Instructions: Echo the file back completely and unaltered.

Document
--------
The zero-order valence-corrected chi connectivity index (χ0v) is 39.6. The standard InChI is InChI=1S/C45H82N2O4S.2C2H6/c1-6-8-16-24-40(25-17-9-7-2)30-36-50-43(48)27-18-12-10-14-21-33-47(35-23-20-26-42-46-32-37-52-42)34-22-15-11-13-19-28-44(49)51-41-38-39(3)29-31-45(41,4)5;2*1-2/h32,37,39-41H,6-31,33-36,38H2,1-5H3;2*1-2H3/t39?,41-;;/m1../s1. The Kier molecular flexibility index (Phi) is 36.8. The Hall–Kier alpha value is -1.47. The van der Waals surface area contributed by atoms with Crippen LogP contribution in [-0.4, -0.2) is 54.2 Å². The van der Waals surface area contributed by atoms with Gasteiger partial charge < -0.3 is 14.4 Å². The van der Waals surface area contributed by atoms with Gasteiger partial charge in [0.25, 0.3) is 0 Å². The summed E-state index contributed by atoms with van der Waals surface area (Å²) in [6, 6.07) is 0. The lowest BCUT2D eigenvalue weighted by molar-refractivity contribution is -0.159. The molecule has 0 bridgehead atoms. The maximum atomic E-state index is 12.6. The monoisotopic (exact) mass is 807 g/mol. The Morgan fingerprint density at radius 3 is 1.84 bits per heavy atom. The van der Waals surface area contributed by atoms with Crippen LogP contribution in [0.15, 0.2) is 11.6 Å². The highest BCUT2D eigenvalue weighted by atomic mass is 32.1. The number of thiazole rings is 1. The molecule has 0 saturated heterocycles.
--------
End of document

The zero-order valence-corrected chi connectivity index (χ0v) is 39.6. The standard InChI is InChI=1S/C45H82N2O4S.2C2H6/c1-6-8-16-24-40(25-17-9-7-2)30-36-50-43(48)27-18-12-10-14-21-33-47(35-23-20-26-42-46-32-37-52-42)34-22-15-11-13-19-28-44(49)51-41-38-39(3)29-31-45(41,4)5;2*1-2/h32,37,39-41H,6-31,33-36,38H2,1-5H3;2*1-2H3/t39?,41-;;/m1../s1. The Kier molecular flexibility index (Phi) is 36.8. The Hall–Kier alpha value is -1.47. The van der Waals surface area contributed by atoms with Crippen LogP contribution in [-0.4, -0.2) is 54.2 Å². The van der Waals surface area contributed by atoms with Gasteiger partial charge < -0.3 is 14.4 Å². The van der Waals surface area contributed by atoms with Gasteiger partial charge in [0.25, 0.3) is 0 Å². The summed E-state index contributed by atoms with van der Waals surface area (Å²) in [6, 6.07) is 0. The lowest BCUT2D eigenvalue weighted by molar-refractivity contribution is -0.159. The molecule has 0 bridgehead atoms. The maximum atomic E-state index is 12.6. The monoisotopic (exact) mass is 807 g/mol. The Morgan fingerprint density at radius 3 is 1.84 bits per heavy atom. The van der Waals surface area contributed by atoms with Crippen LogP contribution in [0.15, 0.2) is 11.6 Å². The highest BCUT2D eigenvalue weighted by atomic mass is 32.1. The number of thiazole rings is 1. The molecule has 0 saturated heterocycles.